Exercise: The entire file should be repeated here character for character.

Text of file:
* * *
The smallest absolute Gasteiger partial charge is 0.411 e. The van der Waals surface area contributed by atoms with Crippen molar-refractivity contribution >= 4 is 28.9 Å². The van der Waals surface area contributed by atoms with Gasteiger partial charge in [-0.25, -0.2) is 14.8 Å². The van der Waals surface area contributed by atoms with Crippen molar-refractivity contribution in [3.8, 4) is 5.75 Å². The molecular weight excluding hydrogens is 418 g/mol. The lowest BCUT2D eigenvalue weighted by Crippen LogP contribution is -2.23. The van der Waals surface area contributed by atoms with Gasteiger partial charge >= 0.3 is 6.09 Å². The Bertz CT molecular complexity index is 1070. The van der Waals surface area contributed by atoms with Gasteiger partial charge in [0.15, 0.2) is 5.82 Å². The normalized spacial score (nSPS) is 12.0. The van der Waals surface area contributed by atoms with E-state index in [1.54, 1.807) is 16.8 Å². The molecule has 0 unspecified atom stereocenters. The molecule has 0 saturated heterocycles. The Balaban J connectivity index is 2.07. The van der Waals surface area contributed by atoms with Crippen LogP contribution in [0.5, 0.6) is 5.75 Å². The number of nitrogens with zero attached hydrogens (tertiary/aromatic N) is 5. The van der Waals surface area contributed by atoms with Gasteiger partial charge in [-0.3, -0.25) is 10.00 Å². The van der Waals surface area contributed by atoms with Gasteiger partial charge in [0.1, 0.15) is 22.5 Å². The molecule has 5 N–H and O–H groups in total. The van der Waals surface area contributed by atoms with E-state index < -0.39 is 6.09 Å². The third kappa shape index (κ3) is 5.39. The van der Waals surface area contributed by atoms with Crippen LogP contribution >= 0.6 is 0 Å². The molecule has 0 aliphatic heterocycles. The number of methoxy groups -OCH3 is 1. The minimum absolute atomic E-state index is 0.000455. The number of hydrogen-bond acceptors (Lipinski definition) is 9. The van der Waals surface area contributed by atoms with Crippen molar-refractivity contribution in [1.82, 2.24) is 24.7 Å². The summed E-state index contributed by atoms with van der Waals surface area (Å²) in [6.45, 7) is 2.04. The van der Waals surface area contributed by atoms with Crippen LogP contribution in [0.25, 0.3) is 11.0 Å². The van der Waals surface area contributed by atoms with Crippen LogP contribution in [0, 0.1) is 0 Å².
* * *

The smallest absolute Gasteiger partial charge is 0.411 e. The van der Waals surface area contributed by atoms with Crippen molar-refractivity contribution >= 4 is 28.9 Å². The van der Waals surface area contributed by atoms with Gasteiger partial charge in [-0.25, -0.2) is 14.8 Å². The van der Waals surface area contributed by atoms with Crippen molar-refractivity contribution in [3.8, 4) is 5.75 Å². The molecular weight excluding hydrogens is 418 g/mol. The lowest BCUT2D eigenvalue weighted by Crippen LogP contribution is -2.23. The van der Waals surface area contributed by atoms with Gasteiger partial charge >= 0.3 is 6.09 Å². The Bertz CT molecular complexity index is 1070. The van der Waals surface area contributed by atoms with Gasteiger partial charge in [0.15, 0.2) is 5.82 Å². The normalized spacial score (nSPS) is 12.0. The van der Waals surface area contributed by atoms with E-state index in [1.54, 1.807) is 16.8 Å². The molecule has 0 unspecified atom stereocenters. The molecule has 0 saturated heterocycles. The Balaban J connectivity index is 2.07. The van der Waals surface area contributed by atoms with Crippen LogP contribution in [0.5, 0.6) is 5.75 Å². The number of nitrogens with zero attached hydrogens (tertiary/aromatic N) is 5. The van der Waals surface area contributed by atoms with Gasteiger partial charge in [-0.3, -0.25) is 10.00 Å². The van der Waals surface area contributed by atoms with Gasteiger partial charge in [0.1, 0.15) is 22.5 Å². The molecule has 5 N–H and O–H groups in total. The van der Waals surface area contributed by atoms with E-state index < -0.39 is 6.09 Å². The third kappa shape index (κ3) is 5.39. The van der Waals surface area contributed by atoms with Crippen LogP contribution >= 0.6 is 0 Å². The molecule has 0 aliphatic heterocycles. The number of methoxy groups -OCH3 is 1. The minimum absolute atomic E-state index is 0.000455. The number of hydrogen-bond acceptors (Lipinski definition) is 9. The van der Waals surface area contributed by atoms with Crippen molar-refractivity contribution in [1.82, 2.24) is 24.7 Å². The summed E-state index contributed by atoms with van der Waals surface area (Å²) in [6.45, 7) is 2.04. The van der Waals surface area contributed by atoms with Crippen LogP contribution in [0.25, 0.3) is 11.0 Å². The van der Waals surface area contributed by atoms with Crippen LogP contribution in [0, 0.1) is 0 Å².